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Dispatches from public radio's correspondent at the Washington Legislature. Austin Jenkins is the Olympia correspondent for the Northwest News Network. You can also see Austin on television as host of TVW's (the C–SPAN of Washington State) weekly public affairs program "Inside Olympia."

Washington Mental Health Reform Focuses On Preventive Care

  OLYMPIA, Wash. – Health care advocates are pushing Washington state lawmakers to keep up momentum toward expanding access to Medicaid. About 100 people rallied on the Capitol steps in Olympia Thursday. They argue one group that will especially benefit is people with mental illness.

Inside the Capitol, that’s one of many issues related to the mentally ill. Several measures focus on broadening access to community mental health services as opposed to big institutions. The idea is to get help for mentally ill people before they get into trouble.

When Tracy Mellor shares her experience of living with bipolar disorder, many listeners are surprised.

“I’ll get people that come up to me after and say things like ‘You seem so normal’ or ‘You’re such a high-functioning bipolar.’”

Mellor went to college in California. She laughs as she tells me that her degree was in psychology. Her school psychologist diagnosed her, helped her get medicine and sent her on her way. These days, Mellor lives in Olympia and uses her own experiences to counsel other mentally ill people.

“I think being a peer counselor is really phenomenal because you might not have walked in that person’s shoes, but you have a unique appreciation for what they’re going through.”

Mellor also has an appreciation for the fact that the mental health services you receive depend on which county you live in. She works for a non-profit agency in Pierce County, but lives 30 minutes away in Thurston County.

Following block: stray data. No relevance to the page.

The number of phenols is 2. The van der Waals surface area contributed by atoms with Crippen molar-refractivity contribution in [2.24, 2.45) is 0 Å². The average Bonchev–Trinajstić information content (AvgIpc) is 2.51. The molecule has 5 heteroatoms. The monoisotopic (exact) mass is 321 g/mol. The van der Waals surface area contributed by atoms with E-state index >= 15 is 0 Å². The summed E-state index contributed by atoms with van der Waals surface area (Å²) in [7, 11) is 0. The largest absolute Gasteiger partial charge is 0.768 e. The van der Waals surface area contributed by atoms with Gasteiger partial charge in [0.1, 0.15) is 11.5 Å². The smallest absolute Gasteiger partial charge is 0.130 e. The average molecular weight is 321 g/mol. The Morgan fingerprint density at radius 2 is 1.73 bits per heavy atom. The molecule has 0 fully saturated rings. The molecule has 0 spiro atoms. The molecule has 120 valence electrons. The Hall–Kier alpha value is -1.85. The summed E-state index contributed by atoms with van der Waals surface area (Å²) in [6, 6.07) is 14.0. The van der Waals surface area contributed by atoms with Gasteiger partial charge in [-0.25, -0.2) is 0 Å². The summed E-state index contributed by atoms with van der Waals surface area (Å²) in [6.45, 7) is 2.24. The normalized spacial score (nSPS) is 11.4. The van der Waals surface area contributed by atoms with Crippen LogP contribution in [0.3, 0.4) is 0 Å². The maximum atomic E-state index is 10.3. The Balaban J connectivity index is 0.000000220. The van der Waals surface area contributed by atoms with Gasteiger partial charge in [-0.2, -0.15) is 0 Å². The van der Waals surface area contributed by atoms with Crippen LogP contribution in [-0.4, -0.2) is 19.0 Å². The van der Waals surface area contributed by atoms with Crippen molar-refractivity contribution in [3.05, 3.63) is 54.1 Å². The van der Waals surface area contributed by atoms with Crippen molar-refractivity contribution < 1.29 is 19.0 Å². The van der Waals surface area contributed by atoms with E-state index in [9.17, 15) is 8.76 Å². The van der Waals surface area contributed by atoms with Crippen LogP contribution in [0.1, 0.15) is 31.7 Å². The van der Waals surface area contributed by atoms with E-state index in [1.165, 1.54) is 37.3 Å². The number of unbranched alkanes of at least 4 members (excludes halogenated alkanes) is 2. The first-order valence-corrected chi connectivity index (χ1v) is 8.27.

Democratic state Sen. Karen Keiser introduced numerous bills this session involving mental health. She says many families of mentally ill people tell her the current county-based system is broken.

“Every county has a different set of rules and protocols and methods and it’s not sensible," Keiser says. "We need a state-level sense of what kind of protocols, what kind of outcomes, what kind of services should be offered to all Washington citizens who need them.”

One bill in the legislature would establish a task force to do a top-to-bottom review of Washington’s mental health system.

Right now much of the funding goes to two psychiatric hospitals. Brian Waiblinger is the medical director at Western State Hospital. He says very few people actually need to be committed for long. He says the state hospital staff’s main goal is to return patients to local programs.

“It’s a partnership, I think that’s the key idea here," Waiblinger explains. "There is a partnership that exists between community treatment and in-hospital treatment. That this should only be viewed as stepping stone for them to return to the community.”

Advocates for the mentally ill are not just trying to keep patients out of big institutions, the idea is to keep them out of jail too. Jane Beyer from the Department of Social and Health Services says the goal of this legislation is to get mentally ill people the services they need early enough to prevent a crisis in the first place.

“If we can keep mentally ill people from being arrested, there are savings in the criminal justice system," Beyer says. "If we can keep mentally ill people stable in their mental health treatment, we can avoid repeated visits to the emergency rooms.”

One reason lawmakers have more money to spend on mental health services is because the economy is doing better. Gov. Jay Inslee’s budget proposal includes some money to help state hospital patients needing special care find housing after they leave. It’s been unfunded since 2005. Inslee wants to spend $1.5 million on it.

On the Web:

Gov. Inslee's budget priorities - Office of the Governor 
SB 5732: Assessing and expanding adult mental health care - Washington Legislature